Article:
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21 August 2014: On Teaching at the Pacific School of Religion in Berkeley

They came mostly from the West Coast, although one was a Methodist minister from Chesterfield, Virginia. They represented the vast array of the traditions in American Christianity. Two were Roman Catholic, some were Episcopalians, several were Presbyterians and American Baptists, but the majority was from the United Church of Christ and the United Methodist Church. …

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Q & A:

I read your answer your answer to a question from Ken Austin from Maroubra, Australia, and I was deeply moved. I understand and agree with all you said in your answer to Mr. Austin, but please go a little further (and forgive me if you’ve answered this before), but what did John mean to imply when he put the words in Jesus’ mouth, “I am the way, the truth and the life. No man cometh to the Father but by me.” Exactly what is meant by that declaration?

Thanks for taking the time to answer the question.

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14 August 2014: Chautauqua Institution – 2014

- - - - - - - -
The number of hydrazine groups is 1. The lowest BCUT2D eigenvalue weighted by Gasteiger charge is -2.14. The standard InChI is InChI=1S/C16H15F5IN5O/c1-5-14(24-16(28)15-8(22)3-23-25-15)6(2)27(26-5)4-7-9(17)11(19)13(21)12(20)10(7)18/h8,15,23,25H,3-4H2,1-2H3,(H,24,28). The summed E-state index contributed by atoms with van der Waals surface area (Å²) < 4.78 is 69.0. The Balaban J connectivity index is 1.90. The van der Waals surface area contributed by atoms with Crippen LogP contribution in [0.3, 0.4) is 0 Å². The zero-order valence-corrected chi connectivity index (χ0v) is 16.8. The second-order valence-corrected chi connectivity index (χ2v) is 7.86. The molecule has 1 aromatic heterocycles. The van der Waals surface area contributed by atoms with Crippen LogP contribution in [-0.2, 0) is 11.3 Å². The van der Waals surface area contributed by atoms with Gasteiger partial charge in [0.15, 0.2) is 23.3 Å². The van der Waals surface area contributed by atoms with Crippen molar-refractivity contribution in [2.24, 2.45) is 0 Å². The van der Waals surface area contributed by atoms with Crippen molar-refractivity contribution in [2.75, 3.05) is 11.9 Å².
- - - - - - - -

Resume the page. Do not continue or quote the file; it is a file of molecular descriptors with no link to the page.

It has many elements of a fantasy land. Once one enters the guarded gates, the world seems to fall away quickly. A person living in this community does not read the New York Times, which confronts us on every page with the complexity of modern human life, its sufferings, its joys, its violence and its …

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Q & A:

More than 70 years ago, the great scholar Rudolf Bultmann reportedly summed up his "demythologizing" approach in the pithy observation that "Jesus rose into the Kerygma." Being "the greatest story ever told" doesn't make it a true story. Please comment/explain. Thanks.

 

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7 August 2014: A Meditation on Patriotism in a Changing World

Patriotism is a powerful force that manifests itself in a variety of ways. One is extreme nationalism. We see that in the behavior of President Vladimir Putin of Russia, who is so eager to re-assert Russian hegemony over parts of what was once the Soviet Union that he is willing to destabilize peace by undermining …

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Q & A:

I have just read your essay on the need for the Church to move beyond scripture and creed and I am once again inclined to try to articulate something complicated. I've noticed in "church" a raft of authoritarian trouble that springs from the seed of a simple word, "worship."

It dawned on me that you would know quite well the horrors that can grow in an authoritarian church environment so I will not go into the gory details of my experience. The one word "worship" when purposely left abstractly on its own can be a basis for nightmares in the making. The more it is used as a means to direct attention to "authority" for clarification, the scarier it becomes. In this environment, some form of subjugation is almost always the engineered subtext and false authority through "exclusive or expert knowledge" about "how to worship properly" is the goal.